Wednesday, November 7, 2012

Sonnet 130, a brutally honest love story.


My mistress' eyes are nothing like the sun;
Coral is far more red than her lips' red;
If snow be white, why then her breasts are dun;
If hairs be wires, black wires grow on her head.
I have seen roses damask'd, red and white,
But no such roses see I in her cheeks;
And in some perfumes is there more delight
Than in the breath that from my mistress reeks.
I love to hear her speak, yet well I know
That music hath a far more pleasing sound;
I grant I never saw a goddess go;
My mistress, when she walks, treads on the ground:
   And yet, by heaven, I think my love as rare
   As any she belied with false compare. 

by William Shakespeare

I LOVE this sonnet. 
Love it, love it, LOVE IT.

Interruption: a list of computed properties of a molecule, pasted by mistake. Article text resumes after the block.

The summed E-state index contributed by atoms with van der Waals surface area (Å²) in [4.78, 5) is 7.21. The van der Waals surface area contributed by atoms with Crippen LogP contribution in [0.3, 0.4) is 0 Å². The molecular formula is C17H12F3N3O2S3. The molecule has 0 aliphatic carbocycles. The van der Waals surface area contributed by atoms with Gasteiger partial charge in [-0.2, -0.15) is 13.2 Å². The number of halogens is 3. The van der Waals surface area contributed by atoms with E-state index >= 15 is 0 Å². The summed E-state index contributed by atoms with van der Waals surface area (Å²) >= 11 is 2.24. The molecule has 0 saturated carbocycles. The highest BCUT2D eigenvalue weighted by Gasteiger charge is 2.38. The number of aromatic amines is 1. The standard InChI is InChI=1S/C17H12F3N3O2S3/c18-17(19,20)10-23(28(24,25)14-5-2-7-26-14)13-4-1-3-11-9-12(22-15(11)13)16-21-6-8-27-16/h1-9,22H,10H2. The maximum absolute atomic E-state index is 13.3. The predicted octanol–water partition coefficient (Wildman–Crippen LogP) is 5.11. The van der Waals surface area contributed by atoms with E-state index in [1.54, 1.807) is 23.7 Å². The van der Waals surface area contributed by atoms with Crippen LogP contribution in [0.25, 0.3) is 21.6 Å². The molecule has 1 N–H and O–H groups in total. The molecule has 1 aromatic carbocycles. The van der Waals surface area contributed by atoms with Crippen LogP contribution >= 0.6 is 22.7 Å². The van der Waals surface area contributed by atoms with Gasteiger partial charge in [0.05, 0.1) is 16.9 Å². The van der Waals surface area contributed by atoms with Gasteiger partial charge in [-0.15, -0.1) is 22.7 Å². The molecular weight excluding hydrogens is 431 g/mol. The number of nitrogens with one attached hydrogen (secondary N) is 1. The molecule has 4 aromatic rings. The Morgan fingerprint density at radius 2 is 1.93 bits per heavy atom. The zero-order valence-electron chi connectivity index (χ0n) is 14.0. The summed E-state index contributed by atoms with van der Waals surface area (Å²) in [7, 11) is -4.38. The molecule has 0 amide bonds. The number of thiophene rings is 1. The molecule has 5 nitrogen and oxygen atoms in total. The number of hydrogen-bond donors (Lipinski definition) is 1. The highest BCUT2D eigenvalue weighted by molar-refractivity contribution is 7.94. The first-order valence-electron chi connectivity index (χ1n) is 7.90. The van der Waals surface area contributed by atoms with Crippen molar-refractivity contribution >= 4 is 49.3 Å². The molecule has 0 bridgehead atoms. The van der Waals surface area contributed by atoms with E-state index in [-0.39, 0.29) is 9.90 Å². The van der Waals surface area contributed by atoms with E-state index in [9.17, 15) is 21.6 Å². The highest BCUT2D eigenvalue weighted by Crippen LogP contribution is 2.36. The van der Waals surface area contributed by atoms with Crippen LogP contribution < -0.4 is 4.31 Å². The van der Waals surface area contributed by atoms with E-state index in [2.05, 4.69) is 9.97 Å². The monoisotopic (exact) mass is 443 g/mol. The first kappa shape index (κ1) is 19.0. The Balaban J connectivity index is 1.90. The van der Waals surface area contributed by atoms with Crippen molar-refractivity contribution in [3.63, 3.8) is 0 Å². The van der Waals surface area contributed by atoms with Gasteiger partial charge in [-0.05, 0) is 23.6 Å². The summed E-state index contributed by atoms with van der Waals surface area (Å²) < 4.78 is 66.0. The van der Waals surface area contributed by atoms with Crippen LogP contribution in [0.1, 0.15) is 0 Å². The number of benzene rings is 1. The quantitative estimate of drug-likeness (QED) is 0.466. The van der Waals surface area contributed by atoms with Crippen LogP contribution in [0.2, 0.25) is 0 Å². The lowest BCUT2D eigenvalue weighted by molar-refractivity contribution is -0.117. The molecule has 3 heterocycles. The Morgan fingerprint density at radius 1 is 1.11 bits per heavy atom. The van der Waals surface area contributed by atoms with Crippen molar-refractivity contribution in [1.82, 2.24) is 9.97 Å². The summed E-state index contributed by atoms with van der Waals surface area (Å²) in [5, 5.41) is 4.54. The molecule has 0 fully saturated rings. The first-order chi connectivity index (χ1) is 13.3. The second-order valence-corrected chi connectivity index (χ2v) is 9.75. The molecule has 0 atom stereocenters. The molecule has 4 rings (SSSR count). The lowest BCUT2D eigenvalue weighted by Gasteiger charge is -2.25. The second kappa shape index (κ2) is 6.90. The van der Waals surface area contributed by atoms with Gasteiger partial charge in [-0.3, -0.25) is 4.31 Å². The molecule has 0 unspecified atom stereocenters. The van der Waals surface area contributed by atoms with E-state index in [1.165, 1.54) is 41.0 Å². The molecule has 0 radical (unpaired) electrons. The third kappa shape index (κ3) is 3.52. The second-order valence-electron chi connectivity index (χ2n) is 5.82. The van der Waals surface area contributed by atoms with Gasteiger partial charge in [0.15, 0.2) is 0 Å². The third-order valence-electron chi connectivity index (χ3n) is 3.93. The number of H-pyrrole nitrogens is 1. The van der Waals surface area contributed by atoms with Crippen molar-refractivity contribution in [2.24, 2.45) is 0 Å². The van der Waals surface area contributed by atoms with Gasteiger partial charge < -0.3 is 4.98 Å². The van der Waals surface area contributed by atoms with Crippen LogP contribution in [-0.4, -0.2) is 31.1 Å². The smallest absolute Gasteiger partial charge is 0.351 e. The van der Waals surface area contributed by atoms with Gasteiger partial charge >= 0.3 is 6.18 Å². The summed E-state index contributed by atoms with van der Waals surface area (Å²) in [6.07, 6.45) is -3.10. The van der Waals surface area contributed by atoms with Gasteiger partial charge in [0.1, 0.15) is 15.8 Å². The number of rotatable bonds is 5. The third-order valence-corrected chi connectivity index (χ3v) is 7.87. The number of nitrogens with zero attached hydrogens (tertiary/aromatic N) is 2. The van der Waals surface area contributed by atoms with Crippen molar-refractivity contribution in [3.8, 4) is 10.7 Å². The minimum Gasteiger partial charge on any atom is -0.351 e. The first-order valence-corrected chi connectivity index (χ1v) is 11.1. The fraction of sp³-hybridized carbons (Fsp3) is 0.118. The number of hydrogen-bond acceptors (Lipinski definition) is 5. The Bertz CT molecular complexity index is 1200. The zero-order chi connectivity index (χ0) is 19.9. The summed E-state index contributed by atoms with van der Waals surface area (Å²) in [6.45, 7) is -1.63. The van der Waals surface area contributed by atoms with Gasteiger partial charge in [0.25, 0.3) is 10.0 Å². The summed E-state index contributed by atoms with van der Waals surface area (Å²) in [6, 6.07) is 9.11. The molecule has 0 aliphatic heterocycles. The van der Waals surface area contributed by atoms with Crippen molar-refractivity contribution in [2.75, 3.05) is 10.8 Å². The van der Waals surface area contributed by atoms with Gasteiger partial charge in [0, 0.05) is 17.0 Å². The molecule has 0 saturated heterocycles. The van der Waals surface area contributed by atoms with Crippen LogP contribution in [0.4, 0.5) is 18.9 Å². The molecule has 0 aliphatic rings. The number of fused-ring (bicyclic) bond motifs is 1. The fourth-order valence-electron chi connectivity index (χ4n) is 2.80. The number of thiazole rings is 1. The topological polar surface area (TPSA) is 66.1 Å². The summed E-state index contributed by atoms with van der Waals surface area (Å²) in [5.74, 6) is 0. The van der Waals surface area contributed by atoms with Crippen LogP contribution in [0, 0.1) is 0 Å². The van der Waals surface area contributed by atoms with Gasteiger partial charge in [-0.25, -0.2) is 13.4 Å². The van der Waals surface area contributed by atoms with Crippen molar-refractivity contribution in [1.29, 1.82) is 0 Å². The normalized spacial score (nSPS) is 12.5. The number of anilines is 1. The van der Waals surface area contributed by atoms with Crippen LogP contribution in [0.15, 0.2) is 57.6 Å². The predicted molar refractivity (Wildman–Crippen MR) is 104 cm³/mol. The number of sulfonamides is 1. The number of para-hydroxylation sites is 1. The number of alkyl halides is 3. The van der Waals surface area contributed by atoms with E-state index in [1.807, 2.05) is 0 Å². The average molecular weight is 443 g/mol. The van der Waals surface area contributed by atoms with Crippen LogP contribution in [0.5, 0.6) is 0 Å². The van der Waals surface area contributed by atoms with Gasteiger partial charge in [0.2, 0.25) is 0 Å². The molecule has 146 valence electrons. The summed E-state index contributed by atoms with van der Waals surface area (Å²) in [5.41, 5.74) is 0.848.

I googled "Sonnets by women", came across this instead. No turning back now my friends. NO TURNING BACK.


  1. Excellent choice, and the answer to a Jeopardy question: Where did Sting get the title of his 1987 CD, 'Nothing Like the Sun'?

  2. But take another look. The comparisons in the first five couplets do make the woman sound unfavorable in comparison. Given the way it ends, though, do you think that: a)The narrator is brutally honest toward the object of his affection, or b)The narrator is proclaiming his love/r to be more genuinely beautiful than hackneyed poetic comparisons of eyes to limpet pools?

    1. I was actually just talking to Sarah G. about this!
      Its Shakespeare not only proclaiming his love like poets are apt to do, but also calling out the authors of other love poems for putting their woman up on par with goddesses and nature itself. Its him saying he loves this woman, but he loves her because she's a real person and he wouldn't have it any other way.